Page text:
KANSAS CITY -- Ke'Bryan Hayes had seen this pitch before.
On Monday night, Hayes took a hanging slider in the middle of the zone from Carlos Hernández for a strike before working a walk. On Tuesday night, Hayes took the same hanging slider for a 424-foot ride for a go-ahead two-run home run in the eighth inning.
Hayes, who is batting .320 in August with six homers and 20 RBIs, electrified Pittsburgh's dugout into a frantic celebration in the Pirates’ 6-3 series-clinching victory over the Royals at Kauffman Stadium.
The Pirates had three hits and advanced just one runner to second base in the seven innings prior to Hayes’ two-run blast that spoiled seven scoreless frames from Royals starter Cole Ragans.
Hayes has been on a tear since he returned from the injured list on Aug. 1, but Pittsburgh’s leadoff hitter checked off some personal goals with that one swing.
“Those are the type of moments you grow up playing this game for,” Hayes said. “Late in the game, tying the game up or taking the lead, it felt really great.
“It was one of those where you just don’t feel it. You kind of know you got it.”
The third baseman hit .240 in April and .208 in May before missing all but one game in July with lower back inflammation. But after a strong June and even better August, Hayes has secured career highs in home runs (11), triples (6) and RBIs (52).
“We knew that [Hayes had this potential],” Pirates manager Derek Shelton said. “We saw it a little bit in 2020, and he had a good June when he was healthy. I think the biggest part of this is that he’s healthy. We’re seeing him move the way that we know he can move.”
Hayes has always flashed defensively. His 13 outs above average this season are third most in the Major Leagues, but his bat has taken a little longer to come around. Hayes said he has made it a point of emphasis this season to get behind the ball better by getting his front foot down so he can put the barrel out in front.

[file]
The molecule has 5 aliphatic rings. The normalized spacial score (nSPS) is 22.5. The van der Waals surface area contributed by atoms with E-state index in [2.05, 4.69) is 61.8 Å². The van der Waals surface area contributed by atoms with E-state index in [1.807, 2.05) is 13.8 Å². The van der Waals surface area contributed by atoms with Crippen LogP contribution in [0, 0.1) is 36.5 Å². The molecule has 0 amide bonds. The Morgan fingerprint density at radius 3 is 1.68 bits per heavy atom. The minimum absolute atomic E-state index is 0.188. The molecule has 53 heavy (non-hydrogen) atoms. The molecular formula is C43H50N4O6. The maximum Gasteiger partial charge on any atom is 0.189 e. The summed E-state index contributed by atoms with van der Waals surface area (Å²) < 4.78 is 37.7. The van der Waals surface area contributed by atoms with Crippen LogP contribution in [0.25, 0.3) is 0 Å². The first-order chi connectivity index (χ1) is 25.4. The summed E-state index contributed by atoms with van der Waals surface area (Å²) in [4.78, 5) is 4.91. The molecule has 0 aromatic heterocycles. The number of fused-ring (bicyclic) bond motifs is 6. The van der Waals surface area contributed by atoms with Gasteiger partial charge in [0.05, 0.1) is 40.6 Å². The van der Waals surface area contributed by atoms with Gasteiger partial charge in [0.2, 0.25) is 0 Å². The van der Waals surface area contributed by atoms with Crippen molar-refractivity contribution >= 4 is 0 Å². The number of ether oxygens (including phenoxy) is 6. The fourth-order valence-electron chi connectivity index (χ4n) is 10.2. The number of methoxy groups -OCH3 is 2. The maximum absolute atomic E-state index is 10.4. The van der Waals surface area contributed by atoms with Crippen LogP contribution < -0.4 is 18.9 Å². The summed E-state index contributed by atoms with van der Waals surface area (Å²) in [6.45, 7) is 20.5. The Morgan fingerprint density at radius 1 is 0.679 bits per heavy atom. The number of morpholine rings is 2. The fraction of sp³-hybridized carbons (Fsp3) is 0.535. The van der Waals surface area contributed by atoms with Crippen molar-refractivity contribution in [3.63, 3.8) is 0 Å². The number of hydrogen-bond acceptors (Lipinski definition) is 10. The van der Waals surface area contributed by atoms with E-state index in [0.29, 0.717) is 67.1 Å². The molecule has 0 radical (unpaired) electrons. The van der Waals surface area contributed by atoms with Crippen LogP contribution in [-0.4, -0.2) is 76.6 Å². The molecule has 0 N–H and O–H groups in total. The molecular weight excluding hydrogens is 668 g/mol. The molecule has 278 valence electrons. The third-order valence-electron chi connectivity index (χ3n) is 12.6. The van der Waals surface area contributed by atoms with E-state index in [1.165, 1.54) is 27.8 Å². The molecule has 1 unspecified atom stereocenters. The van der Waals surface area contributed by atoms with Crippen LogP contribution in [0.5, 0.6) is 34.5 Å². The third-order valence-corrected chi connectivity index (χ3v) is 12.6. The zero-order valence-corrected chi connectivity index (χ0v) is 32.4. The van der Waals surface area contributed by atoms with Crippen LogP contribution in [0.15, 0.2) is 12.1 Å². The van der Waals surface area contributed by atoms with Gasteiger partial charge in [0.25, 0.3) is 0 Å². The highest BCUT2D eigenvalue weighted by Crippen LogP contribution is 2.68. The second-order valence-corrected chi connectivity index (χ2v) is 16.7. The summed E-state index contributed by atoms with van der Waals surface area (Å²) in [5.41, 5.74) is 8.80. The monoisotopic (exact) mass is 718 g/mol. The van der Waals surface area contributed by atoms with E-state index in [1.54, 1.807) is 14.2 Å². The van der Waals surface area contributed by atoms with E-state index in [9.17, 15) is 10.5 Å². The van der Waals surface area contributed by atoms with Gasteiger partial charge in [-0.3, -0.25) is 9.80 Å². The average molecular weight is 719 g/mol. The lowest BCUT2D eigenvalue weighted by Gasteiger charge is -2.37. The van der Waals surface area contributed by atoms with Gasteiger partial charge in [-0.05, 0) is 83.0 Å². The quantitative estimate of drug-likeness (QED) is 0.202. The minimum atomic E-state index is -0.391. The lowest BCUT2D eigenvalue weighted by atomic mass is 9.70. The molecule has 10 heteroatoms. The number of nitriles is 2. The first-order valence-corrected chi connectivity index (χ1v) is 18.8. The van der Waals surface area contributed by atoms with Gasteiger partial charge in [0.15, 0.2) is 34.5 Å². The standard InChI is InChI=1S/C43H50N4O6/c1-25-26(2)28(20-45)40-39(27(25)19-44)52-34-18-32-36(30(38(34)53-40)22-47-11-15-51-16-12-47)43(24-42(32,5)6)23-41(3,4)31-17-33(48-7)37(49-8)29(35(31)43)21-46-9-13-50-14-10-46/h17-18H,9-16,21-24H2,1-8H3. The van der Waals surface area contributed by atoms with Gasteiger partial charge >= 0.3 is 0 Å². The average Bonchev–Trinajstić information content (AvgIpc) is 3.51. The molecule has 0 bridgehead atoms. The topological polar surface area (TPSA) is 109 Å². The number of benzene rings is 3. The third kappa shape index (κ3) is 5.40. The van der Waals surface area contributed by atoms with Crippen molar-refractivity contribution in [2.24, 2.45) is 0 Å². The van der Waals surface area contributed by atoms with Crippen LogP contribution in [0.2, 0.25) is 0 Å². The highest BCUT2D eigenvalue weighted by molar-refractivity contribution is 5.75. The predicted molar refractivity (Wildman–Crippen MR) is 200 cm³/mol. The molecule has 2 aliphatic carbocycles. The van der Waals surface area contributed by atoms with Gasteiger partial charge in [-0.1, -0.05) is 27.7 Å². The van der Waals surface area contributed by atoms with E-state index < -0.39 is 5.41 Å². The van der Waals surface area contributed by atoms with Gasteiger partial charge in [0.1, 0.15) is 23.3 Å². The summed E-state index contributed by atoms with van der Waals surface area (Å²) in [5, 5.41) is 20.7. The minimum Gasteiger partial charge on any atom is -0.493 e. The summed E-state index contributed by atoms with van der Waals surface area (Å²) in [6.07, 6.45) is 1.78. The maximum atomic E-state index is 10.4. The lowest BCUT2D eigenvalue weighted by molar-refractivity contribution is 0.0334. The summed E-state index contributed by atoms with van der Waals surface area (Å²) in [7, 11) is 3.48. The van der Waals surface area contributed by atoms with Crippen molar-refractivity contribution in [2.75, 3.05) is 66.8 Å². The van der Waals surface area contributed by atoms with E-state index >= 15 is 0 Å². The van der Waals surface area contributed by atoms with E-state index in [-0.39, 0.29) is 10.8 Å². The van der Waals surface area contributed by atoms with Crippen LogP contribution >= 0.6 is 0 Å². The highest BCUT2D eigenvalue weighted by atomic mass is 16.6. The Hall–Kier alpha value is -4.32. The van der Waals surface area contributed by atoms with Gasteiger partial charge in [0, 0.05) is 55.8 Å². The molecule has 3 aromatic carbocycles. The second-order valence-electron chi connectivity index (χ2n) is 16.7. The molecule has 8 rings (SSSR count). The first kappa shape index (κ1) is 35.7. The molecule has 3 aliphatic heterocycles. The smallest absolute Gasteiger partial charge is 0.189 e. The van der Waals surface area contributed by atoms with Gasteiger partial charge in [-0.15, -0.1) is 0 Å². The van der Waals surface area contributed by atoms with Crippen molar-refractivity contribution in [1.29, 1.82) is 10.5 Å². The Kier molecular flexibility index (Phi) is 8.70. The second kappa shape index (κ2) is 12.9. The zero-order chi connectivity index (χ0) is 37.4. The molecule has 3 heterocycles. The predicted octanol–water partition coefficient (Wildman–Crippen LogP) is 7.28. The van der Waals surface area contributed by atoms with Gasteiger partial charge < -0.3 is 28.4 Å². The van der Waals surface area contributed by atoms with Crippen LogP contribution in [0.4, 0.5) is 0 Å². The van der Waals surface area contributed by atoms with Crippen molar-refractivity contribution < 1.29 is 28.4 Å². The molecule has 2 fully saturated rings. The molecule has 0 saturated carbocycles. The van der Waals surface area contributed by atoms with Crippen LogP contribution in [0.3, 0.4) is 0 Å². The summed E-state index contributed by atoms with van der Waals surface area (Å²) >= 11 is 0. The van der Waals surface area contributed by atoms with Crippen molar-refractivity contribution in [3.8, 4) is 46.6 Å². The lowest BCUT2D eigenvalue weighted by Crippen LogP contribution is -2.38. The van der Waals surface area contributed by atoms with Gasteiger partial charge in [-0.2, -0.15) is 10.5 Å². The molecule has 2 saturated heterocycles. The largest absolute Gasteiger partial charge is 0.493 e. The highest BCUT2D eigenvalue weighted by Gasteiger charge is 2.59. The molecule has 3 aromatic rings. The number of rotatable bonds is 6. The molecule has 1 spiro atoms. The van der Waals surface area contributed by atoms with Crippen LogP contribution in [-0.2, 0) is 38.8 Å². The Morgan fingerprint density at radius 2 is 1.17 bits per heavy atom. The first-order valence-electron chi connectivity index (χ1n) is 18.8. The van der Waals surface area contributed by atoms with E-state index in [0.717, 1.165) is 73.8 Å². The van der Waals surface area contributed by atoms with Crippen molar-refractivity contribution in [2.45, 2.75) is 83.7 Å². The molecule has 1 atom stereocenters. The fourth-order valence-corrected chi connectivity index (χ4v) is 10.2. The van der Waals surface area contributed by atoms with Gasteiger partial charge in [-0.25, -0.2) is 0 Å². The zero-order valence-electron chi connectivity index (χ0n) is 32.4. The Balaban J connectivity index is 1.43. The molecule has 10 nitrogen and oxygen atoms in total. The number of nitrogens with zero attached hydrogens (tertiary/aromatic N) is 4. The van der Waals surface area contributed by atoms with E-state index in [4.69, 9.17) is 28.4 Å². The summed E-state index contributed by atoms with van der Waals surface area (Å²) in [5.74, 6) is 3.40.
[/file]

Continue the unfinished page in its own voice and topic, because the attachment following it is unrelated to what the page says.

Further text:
So far, it’s working.
“I’m just trying to do the same thing every day and go about my work the same way,” Hayes said. “Try to be on time and swing at the pitches I want to swing at. [I’m] trying to go up there and get a good pitch to hit and hit it hard.”
But the only reason why Hayes was given the opportunity to give the Pirates the lead was because of Colin Selby and Luis Ortiz. Selby tossed two scoreless frames as the opener before Ortiz came in and struck out five over five innings of one-run ball. It was Ortiz’s longest outing since June 23, and it came at a time where the Pirates are looking for all the help they can get from the rotation.
“Ortiz was outstanding,” Shelton said. “He was totally in control of his delivery, and I think last time out we saw him not be in control of his delivery. The big inning was when he got out of the bases-loaded jam [in the fourth]. He gave up the one run but stayed composed, and he did a really nice job.”
Pitching opposite Ragans, Ortiz had little room for error. But the young righty stepped up with the help of his changeup, which generated five whiffs on nine swings.
“That was the main goal, to put my teammates in a good spot,” Ortiz said. “That’s the resolve of the hard work [I put in] this past week. Refining some of the stuff I needed to refine, and it always feels good to help our whole team.”
Liover Peguero capped his career-high three-hit day with a three-run homer in the ninth to push the lead to 6-1, but it was Hayes’ homer that gave the Pirates the lead and forced the Royals to sit Hernández in the final frame.
And it was that six-pitch walk in Monday night’s victory that gave Hayes the advantage he needed to turn Tuesday’s game around in one swing.
“Facing him last night, I saw all [Hernández’s] pitches. I felt comfortable going into that at-bat and really, after he went 0-1 curveball, I was still sitting on the heater because he throws 100 [mph],” Hayes said. “But my body was in a good position, and I was able to react. I picked it up, and I was able to hit it hard.”